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British man reunited with long-lost brothers after 77 years

A British man who was adopted after his mother had an affair with an American soldier has been reunited with his half-brothers.

Craig Dunderdale, 77, saw his world thrown upside when the woman he spent his entire life thinking was his birth mother revealed in 1956 that she adopted him.

She died only days later when he was just 11, kicking off a decades-long search for the family he never even knew he had.

But after years spent tracking down birth certificates long thought lost and testing his DNA, Craig tracked his relatives down some 4,500 miles away from his home in Oakham, England.

During a tearful family reunion on July 21, the former RAF technician embraced half-brothers Dan Allnut, 81, and Frank, 83, in Colorado, US.

The last time they were together as a family they were all babies – now they all have grey hair, wrinkled smiles and families of their own.

‘It was an out-of-body experience when I finally met them. I felt a bond with them like never before,’ Craig said.

‘They welcomed us with open arms and other relatives drove for miles to meet us. I feel as if I belong with them. I’ve never felt that warmth.

‘It has been the happiest time in my life. There’s nothing else I wish for now. I wanted to find out who my father was but I got more than I bargained for.’

Craig was put up for adoption when he was a nine-month-old baby in 1946.

His foster mum, Adeline, told him the truth about his roots in 1956 before dying of a brain haemorrhage.

But it wasn’t until a change in British law in 1976 that Craig was able to find out who his biological family was.

The Adoption Act 1976 allowed adopted people track down their birth parents.

So a curious Craig did just that, contacting a team of social workers who dusted off his birth certificate and discovered he was born Anthony Slater on 15 June 1945.

‘When I finally found my birth certificate it was weird – I remember it feeling like having a split personality,’ Craig said.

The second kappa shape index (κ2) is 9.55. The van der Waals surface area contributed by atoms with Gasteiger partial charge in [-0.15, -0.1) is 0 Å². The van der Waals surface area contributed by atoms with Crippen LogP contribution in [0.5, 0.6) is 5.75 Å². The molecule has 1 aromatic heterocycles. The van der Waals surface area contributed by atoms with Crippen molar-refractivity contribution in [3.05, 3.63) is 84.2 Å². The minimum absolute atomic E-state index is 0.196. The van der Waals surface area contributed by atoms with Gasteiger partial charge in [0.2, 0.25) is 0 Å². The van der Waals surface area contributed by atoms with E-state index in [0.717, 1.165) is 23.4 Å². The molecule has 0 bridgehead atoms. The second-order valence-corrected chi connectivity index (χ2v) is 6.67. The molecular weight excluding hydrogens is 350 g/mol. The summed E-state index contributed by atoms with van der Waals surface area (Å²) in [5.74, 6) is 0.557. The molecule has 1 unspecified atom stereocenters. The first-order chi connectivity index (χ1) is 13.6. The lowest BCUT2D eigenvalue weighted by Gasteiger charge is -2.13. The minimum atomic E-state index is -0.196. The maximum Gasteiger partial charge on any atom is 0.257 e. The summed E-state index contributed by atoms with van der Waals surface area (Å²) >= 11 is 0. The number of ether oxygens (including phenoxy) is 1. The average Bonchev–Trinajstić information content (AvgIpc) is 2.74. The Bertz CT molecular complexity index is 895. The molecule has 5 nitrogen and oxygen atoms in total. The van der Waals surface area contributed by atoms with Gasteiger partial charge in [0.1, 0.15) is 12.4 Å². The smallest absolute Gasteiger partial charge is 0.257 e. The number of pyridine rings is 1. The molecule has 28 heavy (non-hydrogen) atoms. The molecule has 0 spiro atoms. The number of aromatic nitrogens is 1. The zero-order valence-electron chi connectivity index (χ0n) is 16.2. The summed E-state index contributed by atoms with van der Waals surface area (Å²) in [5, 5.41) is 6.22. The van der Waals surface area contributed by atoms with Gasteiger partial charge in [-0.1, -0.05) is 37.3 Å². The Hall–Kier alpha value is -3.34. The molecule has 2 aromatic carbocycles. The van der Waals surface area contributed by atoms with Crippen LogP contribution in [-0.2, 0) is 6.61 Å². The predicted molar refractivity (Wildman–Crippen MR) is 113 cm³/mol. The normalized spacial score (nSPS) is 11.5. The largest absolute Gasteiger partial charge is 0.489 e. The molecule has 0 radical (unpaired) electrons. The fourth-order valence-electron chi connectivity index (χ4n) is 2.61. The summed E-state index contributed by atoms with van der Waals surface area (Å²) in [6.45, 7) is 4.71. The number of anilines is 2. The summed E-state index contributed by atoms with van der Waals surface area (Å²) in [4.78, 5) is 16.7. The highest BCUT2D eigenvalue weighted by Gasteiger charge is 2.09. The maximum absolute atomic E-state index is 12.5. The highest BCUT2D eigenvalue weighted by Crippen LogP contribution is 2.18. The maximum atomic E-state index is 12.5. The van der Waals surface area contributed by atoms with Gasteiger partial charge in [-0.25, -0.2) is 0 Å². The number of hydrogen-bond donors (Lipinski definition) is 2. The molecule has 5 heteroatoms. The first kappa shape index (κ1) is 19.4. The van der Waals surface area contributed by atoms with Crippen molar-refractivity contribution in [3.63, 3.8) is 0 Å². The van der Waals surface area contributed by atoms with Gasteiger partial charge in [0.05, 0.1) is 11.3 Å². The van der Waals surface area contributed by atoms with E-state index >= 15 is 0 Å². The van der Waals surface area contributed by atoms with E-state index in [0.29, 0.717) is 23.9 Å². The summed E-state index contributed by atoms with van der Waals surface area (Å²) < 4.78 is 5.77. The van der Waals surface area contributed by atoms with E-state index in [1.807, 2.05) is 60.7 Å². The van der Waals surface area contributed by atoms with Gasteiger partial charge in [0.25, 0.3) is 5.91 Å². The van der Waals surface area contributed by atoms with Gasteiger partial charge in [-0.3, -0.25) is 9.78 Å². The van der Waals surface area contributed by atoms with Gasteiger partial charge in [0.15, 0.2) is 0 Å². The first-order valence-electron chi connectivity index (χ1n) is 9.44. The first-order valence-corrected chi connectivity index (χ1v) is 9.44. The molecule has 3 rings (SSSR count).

And in black ink, the name of his mother was printed on the certificate — Eliza Slater of Dagenham in east London.

But in the box where his father’s name should have been was simply: ‘Father unknown.’

By the time Eliza had Craig, she was married and had two children while her husband fought in Germany during World War Two.

Fearful that her spouse would never return, Eliza had an affair with an American soldier.

So when Eliza’s husband came back from war to find her pregnant, he made her give up her baby.

Nuns would then take Craig away when he was born, placing him at a nursery in Twickenham, southwest London.

Eliza would never see her son again.

When Craig tried to send Eliza a letter when he was in his 30s, her husband refused to accept it. She has since passed away.

Refusing to be knocked down, Craig sought out his father instead.

Joining Ancestory.com in 2009, Craig mapped out his family tree and discovered his first cousin once removed on his mother’s side was living in London.

‘Her grandmother knew of the pregnancy,’ Craig said, adding: ‘All she did know was that I was known as “the American boy”.’

It would take nearly a decade for a DNA test to match Craig up with a man who would turn out to be his half-brother, Frank, as well as hundreds of distant relatives.

Craig timidly reached out to Frank — he won’t reply, he thought.

He did. Craig and Frank quickly realised they were related and began chatting over email and video as COVID-19 shut down the world.

‘I found out his father Anthony Allnut was stationed near Norwich during the war.

‘It solidified this match. The rest is history.’

Craig, birth name Anthony, had actually been named after his father the entire time.

Craig is in no way alone. Some estimates say up to 225,00 wartime babies were born to British women and American GIs during World War Two, with some 102,00 born out of wedlock.

Powerful social taboos stopped women from keeping their illegitimate children, leading to countless English war babies like Craig embarking on painstaking journeys to find their American fathers.

Now finally knowing the name of his birth father and with pandemic restrictions a distant memory, Craig jetted off to Colorado with his wife Jill to meet his family.

His two half-brothers Frank and Dan live on a ranch together with their extended family next door, with Craig being driven three hours from the airport to meet them all.

‘On seeing Dan and I, Craig rushed to us and gave us a big, lingering, brotherly hug,’ said Frank.

‘It was exuberant and teary-eyed, to put it mildly. The following week we talked for hours about our father Tony and each other and our respective families.’

Craig said: ‘When we met it was a surreal moment. It still gives me goosebumps.

‘I’m not a tactile man, I never have been, when they met me, there was man hugs and plenty of boxes of tissues.

‘I’ve never bonded with anyone like this in my life. It was not offered to me. Now I’ve got real brothers and I plan to make up for lost time.

‘All I would say to anyone in a similar position is just do it and never give up hope.’

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